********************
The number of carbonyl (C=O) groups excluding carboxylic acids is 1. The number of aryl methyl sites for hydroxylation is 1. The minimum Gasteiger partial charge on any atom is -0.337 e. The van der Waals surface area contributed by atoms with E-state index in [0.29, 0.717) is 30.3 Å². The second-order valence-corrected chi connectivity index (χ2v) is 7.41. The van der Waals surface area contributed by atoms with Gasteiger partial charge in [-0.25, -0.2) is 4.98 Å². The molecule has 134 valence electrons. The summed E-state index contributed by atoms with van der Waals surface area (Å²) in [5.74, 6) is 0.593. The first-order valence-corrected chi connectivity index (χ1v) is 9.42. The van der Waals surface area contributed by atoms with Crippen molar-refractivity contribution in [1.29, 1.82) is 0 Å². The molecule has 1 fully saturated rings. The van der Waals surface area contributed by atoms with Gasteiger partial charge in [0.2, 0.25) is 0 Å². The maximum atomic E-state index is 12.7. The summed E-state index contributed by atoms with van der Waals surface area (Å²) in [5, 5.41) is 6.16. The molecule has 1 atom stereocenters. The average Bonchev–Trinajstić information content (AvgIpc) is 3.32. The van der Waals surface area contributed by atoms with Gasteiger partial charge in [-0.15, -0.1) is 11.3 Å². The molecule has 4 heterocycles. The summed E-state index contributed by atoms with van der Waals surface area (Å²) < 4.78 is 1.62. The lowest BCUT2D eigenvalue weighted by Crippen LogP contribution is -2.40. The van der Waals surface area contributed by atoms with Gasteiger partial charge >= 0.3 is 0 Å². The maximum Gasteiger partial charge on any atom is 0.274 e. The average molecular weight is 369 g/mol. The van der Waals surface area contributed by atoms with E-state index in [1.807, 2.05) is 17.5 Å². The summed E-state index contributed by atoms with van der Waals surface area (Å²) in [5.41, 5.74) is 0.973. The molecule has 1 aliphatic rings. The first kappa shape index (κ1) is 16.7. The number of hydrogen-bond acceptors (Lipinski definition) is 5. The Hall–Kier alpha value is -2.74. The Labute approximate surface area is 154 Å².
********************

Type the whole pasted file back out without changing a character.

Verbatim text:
The number of carbonyl (C=O) groups excluding carboxylic acids is 1. The number of aryl methyl sites for hydroxylation is 1. The minimum Gasteiger partial charge on any atom is -0.337 e. The van der Waals surface area contributed by atoms with E-state index in [0.29, 0.717) is 30.3 Å². The second-order valence-corrected chi connectivity index (χ2v) is 7.41. The van der Waals surface area contributed by atoms with Gasteiger partial charge in [-0.25, -0.2) is 4.98 Å². The molecule has 134 valence electrons. The summed E-state index contributed by atoms with van der Waals surface area (Å²) in [5.74, 6) is 0.593. The first-order valence-corrected chi connectivity index (χ1v) is 9.42. The van der Waals surface area contributed by atoms with Crippen molar-refractivity contribution in [1.29, 1.82) is 0 Å². The molecule has 1 fully saturated rings. The van der Waals surface area contributed by atoms with Gasteiger partial charge in [0.2, 0.25) is 0 Å². The maximum atomic E-state index is 12.7. The summed E-state index contributed by atoms with van der Waals surface area (Å²) in [5, 5.41) is 6.16. The molecule has 1 atom stereocenters. The average Bonchev–Trinajstić information content (AvgIpc) is 3.32. The van der Waals surface area contributed by atoms with Gasteiger partial charge in [-0.15, -0.1) is 11.3 Å². The molecule has 4 heterocycles. The summed E-state index contributed by atoms with van der Waals surface area (Å²) < 4.78 is 1.62. The lowest BCUT2D eigenvalue weighted by Crippen LogP contribution is -2.40. The van der Waals surface area contributed by atoms with Gasteiger partial charge >= 0.3 is 0 Å². The maximum Gasteiger partial charge on any atom is 0.274 e. The average molecular weight is 369 g/mol. The van der Waals surface area contributed by atoms with E-state index in [1.807, 2.05) is 17.5 Å². The summed E-state index contributed by atoms with van der Waals surface area (Å²) in [5.41, 5.74) is 0.973. The molecule has 1 aliphatic rings. The first kappa shape index (κ1) is 16.7. The number of hydrogen-bond acceptors (Lipinski definition) is 5. The Hall–Kier alpha value is -2.74. The Labute approximate surface area is 154 Å².